Difference between revisions of "State Legislative Tracker: Mississippi legislator passes away"

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=Partisan breakdown=
 
=Partisan breakdown=
As of today, March 4, 2013, the following figures represent the cumulative partisan breakdown of the 50 [[Partisan composition of state senates|state senates]] and 49 [[Partisan composition of state houses|state houses]]. In the 50 states, Republicans currently control '''51.6%''' of all seats while Democrats hold '''46.9%'''. All told, Republicans control '''57''' chambers while Democrats are the majority in '''40''' chambers. One chamber is tied, while one is non-partisan.
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As of today, March 25, 2013, the following figures represent the cumulative partisan breakdown of the 50 [[Partisan composition of state senates|state senates]] and 49 [[Partisan composition of state houses|state houses]]. In the 50 states, Republicans currently control '''51.6%''' of all seats while Democrats hold '''46.9%'''. All told, Republicans control '''57''' chambers while Democrats are the majority in '''40''' chambers. One chamber is tied, while one is non-partisan.
  
 
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Revision as of 12:30, 25 March 2013

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March 25, 2013

Edited by Joel Williams
This week's tracker takes a look at various controversial bills in state legislatures.

Weekly highlight

As of today, 49 states have kicked off 2013 sessions. Here is some news making headlines across state legislatures this week:

  • Alabama State Legislature: The Alabama House and Senate will tackle the question of Medicaid reform as committees debate the merits of a plan to convert the state's Medicaid system to a managed care plan by 2017. These bills come after nearly 14 months of work by the Alabama Medicaid Advisory Commission, created by Gov. Robert Bentley in 2012. Under its current system, Medicaid in Alabama is handled by the state as a non-profit entity. The new plan would hand over the management of state medical care to for-profit companies to manage eight regions across Alabama.[1]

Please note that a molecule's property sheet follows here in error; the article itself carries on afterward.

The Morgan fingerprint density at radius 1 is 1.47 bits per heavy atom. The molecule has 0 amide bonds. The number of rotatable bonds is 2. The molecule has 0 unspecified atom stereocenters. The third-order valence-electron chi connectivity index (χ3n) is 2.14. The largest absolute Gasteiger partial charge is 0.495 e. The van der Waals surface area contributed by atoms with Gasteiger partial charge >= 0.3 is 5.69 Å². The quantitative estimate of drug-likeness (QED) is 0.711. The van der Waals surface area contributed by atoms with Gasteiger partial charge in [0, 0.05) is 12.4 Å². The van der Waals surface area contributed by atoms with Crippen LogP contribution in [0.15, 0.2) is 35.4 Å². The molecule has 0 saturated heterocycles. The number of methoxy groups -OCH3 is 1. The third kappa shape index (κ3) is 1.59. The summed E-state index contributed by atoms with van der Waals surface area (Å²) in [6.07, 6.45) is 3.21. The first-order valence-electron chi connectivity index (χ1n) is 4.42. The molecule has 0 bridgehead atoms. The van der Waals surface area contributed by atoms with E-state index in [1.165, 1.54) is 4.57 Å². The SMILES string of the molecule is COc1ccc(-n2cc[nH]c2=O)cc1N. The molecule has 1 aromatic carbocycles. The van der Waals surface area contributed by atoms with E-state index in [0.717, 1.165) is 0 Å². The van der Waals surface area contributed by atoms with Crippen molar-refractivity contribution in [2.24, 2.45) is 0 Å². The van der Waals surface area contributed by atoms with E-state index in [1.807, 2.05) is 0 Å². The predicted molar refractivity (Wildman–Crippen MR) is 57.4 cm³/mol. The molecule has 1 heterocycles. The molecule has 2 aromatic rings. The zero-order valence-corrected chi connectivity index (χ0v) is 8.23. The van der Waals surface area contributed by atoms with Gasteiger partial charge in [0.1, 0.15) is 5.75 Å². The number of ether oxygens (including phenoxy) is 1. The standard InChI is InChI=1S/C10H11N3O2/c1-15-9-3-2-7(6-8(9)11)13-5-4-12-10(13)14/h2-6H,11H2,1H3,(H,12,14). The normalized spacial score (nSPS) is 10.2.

• Mississippi: Mississippi Representative Jessica Upshaw (R) was found dead on March 24 in the home of former state Rep. Clint Rotenberry in Mendenhall, MS. Upshaw had served in the Mississippi House of Representatives since 2004. Rotenberry was not arrested at the scene, and most officials are unwilling to state a cause of death. Simpson County Sheriff Kenneth Lewis, however, believes the death was a suicide, stating "[it] appeared she had a gunshot wound to her head; it appeared to be self-inflicted." The Mississippi Bureau of Investigation is currently investigating Upshaw's death. Gov. Phil Bryant offered a public statement on her death, saying "This is a tragic loss for her family and all Mississippians, and our thoughts and prayers go out to her family during this difficult time."[2]
  • North Dakota: North Dakota's legislature passed the nation's first fetal personhood amendment on March 22, and the measure will now appear on the ballot in 2014. If the measure passes, it will amend the state constitution to read that "the inalienable right to life of every human being at any stage of development must be recognized and protected." Several similar personhood amendments have appeared on the ballot in recent years, though they ended up rejected by voters at the polls. In addition to an outright ban of abortion in the state, the amendment would impact some forms of birth control, stem cell research, and in vitro fertilization.[3]
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As of today, March 25, 2013, the following figures represent the cumulative partisan breakdown of the 50 state senates and 49 state houses. In the 50 states, Republicans currently control 51.6% of all seats while Democrats hold 46.9%. All told, Republicans control 57 chambers while Democrats are the majority in 40 chambers. One chamber is tied, while one is non-partisan.


Representation in 50 State Legislatures
Party Number of Percentage
Democratic state legislators 3,471 46.9%
Republican state legislators 3,815 51.6%
Independent (and non-partisan) state legislators 67 0.91%
Third party (and non-voting) legislators 11 0.15%
Vacancies 29 0.39%

State Senates

The partisan composition of state senates refers to which political party holds the majority of seats in the state senate. Altogether, in the 50 state senates, there are 1,971 state senators.

As of March 4, 2013, the breakdown of chamber control by party is as follows:

See also: Partisan composition of state houses